Any settlement in Geneva, which excludes any member of Syria’s multi-faceted opposition, will likely prove worthless
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Speaking to the Guardian newspaper on Friday, Syria’s Deputy Prime Minister, Qadri Jamil, suggested that the regime might call for a ceasefire at the — as yet unscheduled — Geneva 2 conference.
Jamil was recruited to the government from the ranks of the secular opposition last year in a bid to rehabilitate the image of the Bashar Al Assad regime. That Jamil was tasked with delivering this news suggests a diplomatic sub-text from the regime and reflects the new reality on the ground, where a third party to this war has emerged — the international jihadist movement.
From the outset, a major obstacle to a negotiated, political settlement in Syria has been the fragmented nature of the opposition and its consequential inability to represent itself or control events on the ground. The problem has been compounded by a summer ‘surge’ of internecine battles between the ever-growing contingent of international jihadists and their ostensible comrades-in-arms, the Free Syrian Army (FSA).
According to a report this week from Jane’s, the defence and security analysts, jihadists and hard-line Islamic extremists now account for more than 50 per cent of the 100,000 armed men involved in the Syrian resistance movement. Reporters on the ground in Syria confirm that the latest Al Qaida affiliate, the Islamic State of Iraq and Al Sham (ISIS), is rapidly emerging as the most feared, efficient and dominant player among the opposition. Now numbering around 10,000 — many of them foreigners who entered Syria via Turkey or through the porous border with Iraq — the ISIS arrived with an opportunistic strategy. In the past few months, they have seized control of the oilfields round Raqqah — which the FSA had taken in January 2013 — assassinated “traitors”, including FSA commander Kamal Hamami, and battled “apostate” FSA units for control of several towns. Last week, they overcame the ‘Northern Storm’ brigade to take Azaz, a key strategic town near the Turkish border, where they have established a Sharia court.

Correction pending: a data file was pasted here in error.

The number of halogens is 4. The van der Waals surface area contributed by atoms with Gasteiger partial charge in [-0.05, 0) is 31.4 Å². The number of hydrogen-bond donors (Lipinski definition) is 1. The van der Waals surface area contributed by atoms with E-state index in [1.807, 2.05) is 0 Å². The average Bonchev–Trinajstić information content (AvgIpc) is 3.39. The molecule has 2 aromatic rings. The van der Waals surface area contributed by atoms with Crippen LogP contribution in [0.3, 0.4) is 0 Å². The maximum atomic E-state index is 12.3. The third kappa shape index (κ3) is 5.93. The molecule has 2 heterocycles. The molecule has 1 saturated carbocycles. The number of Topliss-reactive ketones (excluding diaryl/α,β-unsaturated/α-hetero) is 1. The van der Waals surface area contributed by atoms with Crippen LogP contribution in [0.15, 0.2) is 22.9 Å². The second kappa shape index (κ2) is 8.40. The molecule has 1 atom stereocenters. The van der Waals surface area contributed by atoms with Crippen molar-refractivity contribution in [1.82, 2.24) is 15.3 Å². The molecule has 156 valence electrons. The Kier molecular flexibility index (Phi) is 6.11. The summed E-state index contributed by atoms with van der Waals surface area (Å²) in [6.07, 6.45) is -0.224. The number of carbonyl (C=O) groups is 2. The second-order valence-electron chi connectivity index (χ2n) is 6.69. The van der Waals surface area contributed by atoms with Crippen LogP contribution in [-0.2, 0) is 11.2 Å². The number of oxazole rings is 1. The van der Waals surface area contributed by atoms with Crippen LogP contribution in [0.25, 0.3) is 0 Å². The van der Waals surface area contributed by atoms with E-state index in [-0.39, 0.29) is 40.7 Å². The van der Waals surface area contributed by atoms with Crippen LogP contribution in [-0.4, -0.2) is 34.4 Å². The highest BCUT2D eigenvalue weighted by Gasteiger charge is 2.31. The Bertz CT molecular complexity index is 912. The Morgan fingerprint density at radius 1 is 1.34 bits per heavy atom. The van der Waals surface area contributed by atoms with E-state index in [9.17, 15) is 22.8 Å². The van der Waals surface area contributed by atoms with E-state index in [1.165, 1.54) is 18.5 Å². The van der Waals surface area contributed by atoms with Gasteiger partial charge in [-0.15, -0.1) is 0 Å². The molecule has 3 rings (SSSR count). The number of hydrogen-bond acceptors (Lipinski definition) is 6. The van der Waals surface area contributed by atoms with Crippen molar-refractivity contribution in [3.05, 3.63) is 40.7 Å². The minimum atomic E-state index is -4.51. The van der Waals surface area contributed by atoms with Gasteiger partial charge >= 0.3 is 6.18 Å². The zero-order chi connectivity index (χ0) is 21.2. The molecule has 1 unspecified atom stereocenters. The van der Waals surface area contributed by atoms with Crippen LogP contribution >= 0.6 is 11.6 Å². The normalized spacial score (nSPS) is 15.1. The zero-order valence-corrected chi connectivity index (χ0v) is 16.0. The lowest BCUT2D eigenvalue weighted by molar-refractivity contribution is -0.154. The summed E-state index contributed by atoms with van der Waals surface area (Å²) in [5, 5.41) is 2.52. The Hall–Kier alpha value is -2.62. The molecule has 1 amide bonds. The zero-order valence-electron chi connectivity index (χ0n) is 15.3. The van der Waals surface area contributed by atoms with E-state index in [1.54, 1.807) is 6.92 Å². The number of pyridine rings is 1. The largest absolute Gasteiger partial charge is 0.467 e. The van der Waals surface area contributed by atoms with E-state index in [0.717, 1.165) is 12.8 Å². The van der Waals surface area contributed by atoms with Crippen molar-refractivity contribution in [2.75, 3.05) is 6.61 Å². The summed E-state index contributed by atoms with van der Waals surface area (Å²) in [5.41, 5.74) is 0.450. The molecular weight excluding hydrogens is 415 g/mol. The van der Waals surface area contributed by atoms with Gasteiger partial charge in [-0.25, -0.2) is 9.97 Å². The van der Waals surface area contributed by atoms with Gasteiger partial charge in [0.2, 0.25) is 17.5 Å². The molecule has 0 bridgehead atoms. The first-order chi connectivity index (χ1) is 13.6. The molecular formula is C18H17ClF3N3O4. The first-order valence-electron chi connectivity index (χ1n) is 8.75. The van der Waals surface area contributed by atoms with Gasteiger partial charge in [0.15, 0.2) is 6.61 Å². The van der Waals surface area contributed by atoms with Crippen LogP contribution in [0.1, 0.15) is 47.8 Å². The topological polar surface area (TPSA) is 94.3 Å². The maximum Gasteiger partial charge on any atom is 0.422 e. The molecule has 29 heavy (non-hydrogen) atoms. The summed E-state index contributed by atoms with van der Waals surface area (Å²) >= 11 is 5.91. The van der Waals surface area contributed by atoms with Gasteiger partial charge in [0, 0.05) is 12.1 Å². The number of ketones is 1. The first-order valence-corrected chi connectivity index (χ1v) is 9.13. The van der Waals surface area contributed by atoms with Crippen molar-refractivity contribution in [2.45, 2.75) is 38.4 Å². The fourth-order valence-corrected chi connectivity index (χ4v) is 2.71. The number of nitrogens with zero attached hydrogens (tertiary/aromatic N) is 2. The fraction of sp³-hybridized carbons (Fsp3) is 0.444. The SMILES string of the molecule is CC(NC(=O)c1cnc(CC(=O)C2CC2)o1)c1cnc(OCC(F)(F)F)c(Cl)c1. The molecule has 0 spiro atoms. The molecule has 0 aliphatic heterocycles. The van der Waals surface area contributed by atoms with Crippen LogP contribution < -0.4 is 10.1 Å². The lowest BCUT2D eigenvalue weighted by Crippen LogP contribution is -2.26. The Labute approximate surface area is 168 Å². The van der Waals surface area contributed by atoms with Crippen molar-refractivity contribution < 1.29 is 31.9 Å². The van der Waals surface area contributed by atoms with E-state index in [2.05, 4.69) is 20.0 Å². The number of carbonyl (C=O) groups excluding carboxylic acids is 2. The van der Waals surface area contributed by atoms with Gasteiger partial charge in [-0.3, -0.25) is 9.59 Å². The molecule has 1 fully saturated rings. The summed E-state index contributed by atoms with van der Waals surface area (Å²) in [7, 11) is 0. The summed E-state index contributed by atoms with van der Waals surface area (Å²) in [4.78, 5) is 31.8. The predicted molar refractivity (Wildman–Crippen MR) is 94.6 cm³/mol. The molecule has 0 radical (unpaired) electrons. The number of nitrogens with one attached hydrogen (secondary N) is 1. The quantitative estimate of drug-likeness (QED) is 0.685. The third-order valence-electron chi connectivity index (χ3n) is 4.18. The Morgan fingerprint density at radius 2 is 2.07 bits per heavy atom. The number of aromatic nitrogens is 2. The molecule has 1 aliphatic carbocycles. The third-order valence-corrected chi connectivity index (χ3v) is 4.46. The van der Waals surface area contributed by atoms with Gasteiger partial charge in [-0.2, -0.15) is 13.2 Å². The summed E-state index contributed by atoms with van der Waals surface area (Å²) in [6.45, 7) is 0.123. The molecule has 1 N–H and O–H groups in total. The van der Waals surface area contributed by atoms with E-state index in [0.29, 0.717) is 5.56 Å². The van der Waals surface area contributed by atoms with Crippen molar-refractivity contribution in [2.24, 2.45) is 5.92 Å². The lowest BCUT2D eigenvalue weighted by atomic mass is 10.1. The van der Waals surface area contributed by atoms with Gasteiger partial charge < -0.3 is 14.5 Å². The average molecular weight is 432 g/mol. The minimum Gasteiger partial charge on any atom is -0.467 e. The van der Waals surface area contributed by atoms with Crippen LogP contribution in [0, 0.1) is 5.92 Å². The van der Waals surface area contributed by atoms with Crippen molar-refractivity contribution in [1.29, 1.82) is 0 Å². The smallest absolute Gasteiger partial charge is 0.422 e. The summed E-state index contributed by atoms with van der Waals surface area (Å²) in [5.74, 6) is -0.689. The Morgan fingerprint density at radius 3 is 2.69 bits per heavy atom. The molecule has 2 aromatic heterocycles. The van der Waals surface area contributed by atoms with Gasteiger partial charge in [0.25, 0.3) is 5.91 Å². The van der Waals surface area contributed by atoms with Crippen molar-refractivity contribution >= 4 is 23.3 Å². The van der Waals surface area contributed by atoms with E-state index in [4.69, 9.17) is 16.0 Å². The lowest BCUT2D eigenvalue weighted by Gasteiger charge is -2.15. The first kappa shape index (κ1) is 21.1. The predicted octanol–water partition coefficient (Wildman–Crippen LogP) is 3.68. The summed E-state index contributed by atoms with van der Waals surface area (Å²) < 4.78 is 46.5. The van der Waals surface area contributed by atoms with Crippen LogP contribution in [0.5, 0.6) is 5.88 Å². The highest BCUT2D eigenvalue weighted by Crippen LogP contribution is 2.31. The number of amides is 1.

The civil war in Syria has produced the environment that Al Qaida thrives in — chaos and destruction. While burgeoning sectarian hatred will ensure that ISIS will continue to seek the demise of Alawites (a Shiite sub-sect), it will be a mistake to imagine that this is its only intention in Syria. The ultimate goal of ISIS is to establish an Islamic emirate in Iraq and Syria, thereby controlling the heart of the Middle East.
Jane’s analysts suggest that the armed opposition now consists of around 1,000 different, fractured — and sometimes competing — brigades.
Meanwhile, on the political and diplomatic front, the Syrian opposition, largely in exile in Istanbul, has been riven by in-fighting for three years. At the end of last year, the opposition umbrella, the Syrian National Council (SNC) enjoyed the support of 114 nations, calling themselves the ‘Friends of Syria’ and the SNC took the national seat at the Arab League summit in Doha. Just six months later, however, the number of ‘Friends’ had dropped to less than a dozen, reflecting widespread disillusionment with the ability of the SNC to form a national unity interim government or to quash the extremists. How then, in the search for peace in Syria, can the SNC alone discuss disarmament or send a representative delegation to the much talked-about Geneva 2 conference? And more importantly, how can such a team of politicians or diplomats, however well qualified, guarantee that they can control or direct actors on the ground — especially the ISIS?
Paradoxically, the secular opposition has been weakened by the Russia-US initiative.
First, militarily. The FSA will have gained some leverage, and possibly taken back some of its lost ground, under cover of US air strikes. Second, diplomatically. SNC president Ahmad Jarba told a press conference last week that Al Assad’s agreement to join the Chemical Weapons Convention (CWC) was a diplomatic victory for the regime. As he put it, the deal suggested that Al Assad could continue to kill thousands of Syrians with heavy weapons, under cover of his agreement not to use chemical weapons. As a result, it is quite possible that ‘moderate’ opposition fighters, tasting humiliation, will embrace extremism and join the more ‘successful’ ISIS. Jamil’s message to the international community contains a bid, by the regime, to quash the ascendance of the extremists by tentatively holding out a (bloodied) hand of friendship to the secular opposition. The regime and the secular opposition now have common ground: ‘My enemy’s enemy is my friend’. This new mood for a diplomatic solution offers a window of opportunity that should not be missed. The Syrian people have surely suffered enough, but for negotiations to be realistic, the opposition has to create a united, inclusive front.
Last week, the SNC’s General Assembly acknowledged the necessity to involve all Syrian minorities in negotiations over a post-Al Assad state, which is a step in the right direction.
However, the SNC continues to exclude significant groups such as the National Coordination Body for Democratic Change Abroad, headed by Haitham Manna and, of course, the Islamists who themselves have to learn from the experiences of their confreres in Tunisia and Egypt and adapt to democratic imperatives.
A settlement in Geneva, which excludes any member of Syria’s multi-faceted opposition, will likely prove worthless. How to bring them to the table is the greatest challenge ahead.
Abdel Bari Atwan is the former editor of the pan-Arab newspaper Al Quds Al Arabi. His latest book is After Bin Laden: Al Qaida, the Next Generation.